Aioli or eughhh?
A passion for mayonnaise
Increasingly, we seem to live in a world divided. Folks seem to fall firmly on one side of the proverbial fence or the other: conservatives versus liberals, paleo diet versus plant-based diet, Cubs versus Cardinals and so on. We are a society of strong opinions. Apparently, this binary attitude even extends to condiments.
Not long ago I was at an event when a server glided by with a tray of crab cakes topped with lemon aioli. As I hungrily accepted the proffered canapés, my friend who was attending the event with me declined. When the server had moved on, my companion remarked, “I would have had some if they weren’t covered in mayonnaise. I can barely look at the stuff without retching.”
As I enjoyed my crab cake, I mused that she is not alone in her hatred of this classic condiment. Jimmy Fallon is famously disgusted by it, Barack Obama eschews it and, according to an article published last October in Popular Science, approximately 20 percent of Americans can’t stand the stuff.
I, for better or worse, adore a good mayonnaise, especially when it’s been spiked with strong flavors like garlic, herbs, truffle oil or chili. From my perspective, what’s the point of a French fry if not to serve as a vehicle for rich, creamy aioli?
While many folks say they’re put off by the texture of mayonnaise, others avoid it because of health concerns. An emulsification of egg and oil, it is definitively rich in calories, and many store-bought varieties also contain sugar and a laundry list of additives and preservatives. Frustratingly, many of the so-called “heart healthy” types of prepared mayonnaise contain more sugar and noxious preservatives than the basic types, so it’s easy to be fooled into thinking they’re a better choice.
Mayonnaise is certainly not a low calorie food, as it is almost entirely made from fat. That fat though, when derived from good quality oils (such as avocado and olive oils) and free-range eggs, is mostly unsaturated and an excellent source of B and E vitamins and omega-3 fatty acids. To be sure, eating large quantities of mayonnaise is probably bad for you. However, consuming it in moderation can be part of a well-balanced diet for most folks.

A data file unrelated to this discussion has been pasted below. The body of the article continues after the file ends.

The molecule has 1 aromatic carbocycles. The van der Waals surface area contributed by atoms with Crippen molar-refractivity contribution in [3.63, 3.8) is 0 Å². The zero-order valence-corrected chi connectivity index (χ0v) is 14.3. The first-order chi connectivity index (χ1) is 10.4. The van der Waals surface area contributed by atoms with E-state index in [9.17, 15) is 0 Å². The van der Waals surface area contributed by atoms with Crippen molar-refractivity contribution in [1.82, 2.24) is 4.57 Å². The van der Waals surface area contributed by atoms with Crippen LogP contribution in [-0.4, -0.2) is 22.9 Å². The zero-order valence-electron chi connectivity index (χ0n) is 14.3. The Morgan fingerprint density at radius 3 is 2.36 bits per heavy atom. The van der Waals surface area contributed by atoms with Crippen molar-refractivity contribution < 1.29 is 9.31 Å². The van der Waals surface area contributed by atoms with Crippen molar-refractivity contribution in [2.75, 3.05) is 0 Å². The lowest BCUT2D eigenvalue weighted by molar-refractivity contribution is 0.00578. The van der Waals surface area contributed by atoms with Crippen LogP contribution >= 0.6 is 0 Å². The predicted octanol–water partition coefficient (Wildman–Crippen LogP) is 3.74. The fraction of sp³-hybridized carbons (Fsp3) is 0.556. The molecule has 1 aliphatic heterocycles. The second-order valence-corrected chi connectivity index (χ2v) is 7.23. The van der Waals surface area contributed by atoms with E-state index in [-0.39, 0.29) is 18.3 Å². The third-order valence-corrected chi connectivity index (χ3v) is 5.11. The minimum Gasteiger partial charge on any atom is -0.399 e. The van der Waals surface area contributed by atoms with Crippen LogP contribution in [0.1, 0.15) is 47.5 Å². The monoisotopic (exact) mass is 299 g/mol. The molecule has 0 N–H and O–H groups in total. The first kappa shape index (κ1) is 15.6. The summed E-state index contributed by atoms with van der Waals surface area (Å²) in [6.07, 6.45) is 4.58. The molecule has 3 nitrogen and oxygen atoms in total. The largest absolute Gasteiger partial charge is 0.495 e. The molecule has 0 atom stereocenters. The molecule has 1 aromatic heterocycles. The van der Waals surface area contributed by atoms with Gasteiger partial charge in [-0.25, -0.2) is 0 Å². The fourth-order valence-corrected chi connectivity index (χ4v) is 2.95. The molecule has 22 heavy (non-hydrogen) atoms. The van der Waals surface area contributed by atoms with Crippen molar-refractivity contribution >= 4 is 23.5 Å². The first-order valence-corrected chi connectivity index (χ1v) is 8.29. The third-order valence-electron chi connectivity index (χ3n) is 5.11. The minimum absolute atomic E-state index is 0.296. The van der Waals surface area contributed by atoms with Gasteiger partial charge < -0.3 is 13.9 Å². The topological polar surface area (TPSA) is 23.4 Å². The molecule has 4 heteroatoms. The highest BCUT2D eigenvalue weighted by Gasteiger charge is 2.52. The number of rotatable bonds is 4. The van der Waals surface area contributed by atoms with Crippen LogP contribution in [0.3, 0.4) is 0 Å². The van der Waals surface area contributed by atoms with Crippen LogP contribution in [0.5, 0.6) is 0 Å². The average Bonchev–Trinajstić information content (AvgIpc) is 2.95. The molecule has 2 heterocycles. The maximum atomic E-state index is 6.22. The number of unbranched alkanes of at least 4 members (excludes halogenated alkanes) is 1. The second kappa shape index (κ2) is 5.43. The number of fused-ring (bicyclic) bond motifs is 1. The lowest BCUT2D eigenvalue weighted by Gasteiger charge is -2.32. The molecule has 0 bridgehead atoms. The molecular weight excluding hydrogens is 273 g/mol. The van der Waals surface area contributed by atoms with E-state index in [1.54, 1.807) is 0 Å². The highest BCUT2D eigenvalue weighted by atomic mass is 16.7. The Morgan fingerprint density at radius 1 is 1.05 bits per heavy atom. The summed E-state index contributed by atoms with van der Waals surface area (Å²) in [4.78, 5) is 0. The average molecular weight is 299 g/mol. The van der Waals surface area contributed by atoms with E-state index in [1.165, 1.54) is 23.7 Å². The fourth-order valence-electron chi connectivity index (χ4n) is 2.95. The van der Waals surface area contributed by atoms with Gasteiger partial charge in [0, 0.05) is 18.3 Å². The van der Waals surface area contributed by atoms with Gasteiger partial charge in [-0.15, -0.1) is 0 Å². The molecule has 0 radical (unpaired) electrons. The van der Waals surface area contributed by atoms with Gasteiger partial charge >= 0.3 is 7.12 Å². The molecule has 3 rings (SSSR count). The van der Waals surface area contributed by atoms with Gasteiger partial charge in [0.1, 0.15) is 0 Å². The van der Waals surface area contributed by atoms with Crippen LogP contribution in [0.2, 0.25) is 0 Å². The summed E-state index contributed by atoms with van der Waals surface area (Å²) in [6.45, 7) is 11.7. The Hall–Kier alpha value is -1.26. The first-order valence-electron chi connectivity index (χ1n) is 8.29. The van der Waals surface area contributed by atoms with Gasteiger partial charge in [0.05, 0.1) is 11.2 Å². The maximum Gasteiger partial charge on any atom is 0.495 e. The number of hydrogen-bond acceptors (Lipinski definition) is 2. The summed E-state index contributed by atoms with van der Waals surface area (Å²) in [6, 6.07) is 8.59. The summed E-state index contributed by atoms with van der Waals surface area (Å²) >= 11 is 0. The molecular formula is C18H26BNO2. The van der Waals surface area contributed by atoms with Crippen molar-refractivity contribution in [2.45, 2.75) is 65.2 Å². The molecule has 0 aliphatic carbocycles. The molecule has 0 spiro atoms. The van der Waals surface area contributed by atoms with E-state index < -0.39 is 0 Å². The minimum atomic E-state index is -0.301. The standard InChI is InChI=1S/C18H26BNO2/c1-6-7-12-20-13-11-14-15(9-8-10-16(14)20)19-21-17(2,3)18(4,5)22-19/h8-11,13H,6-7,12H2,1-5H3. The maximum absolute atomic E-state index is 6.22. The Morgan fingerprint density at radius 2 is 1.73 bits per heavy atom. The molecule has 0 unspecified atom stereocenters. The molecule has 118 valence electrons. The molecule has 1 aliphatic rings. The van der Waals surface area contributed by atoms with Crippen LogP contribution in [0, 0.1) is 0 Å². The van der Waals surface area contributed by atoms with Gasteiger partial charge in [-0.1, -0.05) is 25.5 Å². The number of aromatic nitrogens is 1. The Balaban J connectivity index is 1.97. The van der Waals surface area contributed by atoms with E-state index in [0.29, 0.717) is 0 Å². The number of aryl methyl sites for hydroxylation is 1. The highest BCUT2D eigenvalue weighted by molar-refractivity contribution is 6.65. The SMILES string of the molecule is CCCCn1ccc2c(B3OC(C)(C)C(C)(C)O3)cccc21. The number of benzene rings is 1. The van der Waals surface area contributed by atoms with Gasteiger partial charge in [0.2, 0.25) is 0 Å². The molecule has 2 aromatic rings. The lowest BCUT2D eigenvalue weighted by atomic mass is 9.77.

I’ve been eating and making homemade mayonnaise with raw, fresh eggs for years. Anecdotally, I’ve always felt that eggs from free-range chickens raised by a small local farmer and not confined to a filthy and disease-ridden facility (like those used in large-scale poultry operations) are less likely to be a source of contamination. I have no evidence to back this up, and admittedly, salmonella is a risk (albeit a relatively low one) when eating anything prepared with raw eggs. If you’re preparing food for someone with a compromised immune system or simply want to play it safe, you can purchase pasteurized eggs at most grocery stores. These eggs are heat-treated to destroy bacteria like salmonella and are generally considered safe to consume raw or undercooked.
I’ll be making homemade mayonnaise regularly as spring and summer produce begins to come to the table. Bright, sunny lemon-chive mayonnaise is a perfect garnish for grilled asparagus or some fried morel mushrooms if you are lucky enough to find them. Grilled vegetables, especially spring onions and sweet potatoes, pair especially well with mayonnaise that’s been livened up with lime juice and Sambal Olek (a spicy chili paste available at most Asian grocery stores). One of my favorite preparations is a mixture of garlicky mayonnaise and homemade chili sauce, something my great-grandmother used to serve alongside every platter of garden tomatoes.
Mayonnaise is also my secret ingredient to the best oven-baked fish or chicken. Simply toss boneless skinless chicken thighs in a couple of tablespoons of seasoned mayo (just enough to lightly coat), then toss the mayo-coated chicken in a mixture of grated Parmesan and breadcrumbs. Bake at 425 degrees for about 20-25 minutes until golden brown. When making baked fish, which is more delicate than chicken, arrange the fillets on a parchment-lined sheet, spread with a thin layer of mayo (lemon-herb mayo is especially good here), then generously sprinkle seasoned bread crumbs on top, and bake for 8-12 minutes, depending on the size of the fillets.
• 1 locally raised, free-range or pasteurized egg
• juice of ½ lemon
• ½ teaspoon salt
• 1 heaping teaspoon Dijon mustard
• a pinch of sugar (optional)
• 1 1/4 cups vegetable oil (I like to use a combination of olive and canola oils.)
Combine the egg, lemon juice, salt and mustard in a mixing bowl if whisking by hand, or in a wide-mouth quart jar or blender cup if using an immersion blender. Whisk vigorously with a hand whisk or blend with the emulsion blender to combine. Whisking vigorously or with the blender running, slowly begin to add the oil one drop at a time. After you’ve added ½ cup of the oil, the mixture should begin to thicken and you can then add the second half of the oil a bit more quickly, while still blending or whisking vigorously. Store in a tightly-sealed jar in the refrigerator; homemade mayonnaise keeps for about 10 days. Makes about 1½ cups.
• Aioli: blend 1-2 cloves minced garlic with the egg, proceed with recipe.
• Lemon Herb: blend zest of one lemon and 1 tablespoon of finely chopped herbs like tarragon, chives or parsley with the egg and proceed with recipe.
• Ground Hot Pepper Mayonnaise: omit lemon juice and mustard in recipe and blend in 2 tablespoons (or more depending on taste) chopped pickled jalapeno slices, 1 tablespoon of the jalapeno pickling liquid, ¼ cup chopped green onions and one tablespoon sugar with the egg, then proceed with recipe (make sure ingredients are finely chopped if whisking by hand).
Contact Ashley Meyer at Ashley@realcuisine.net.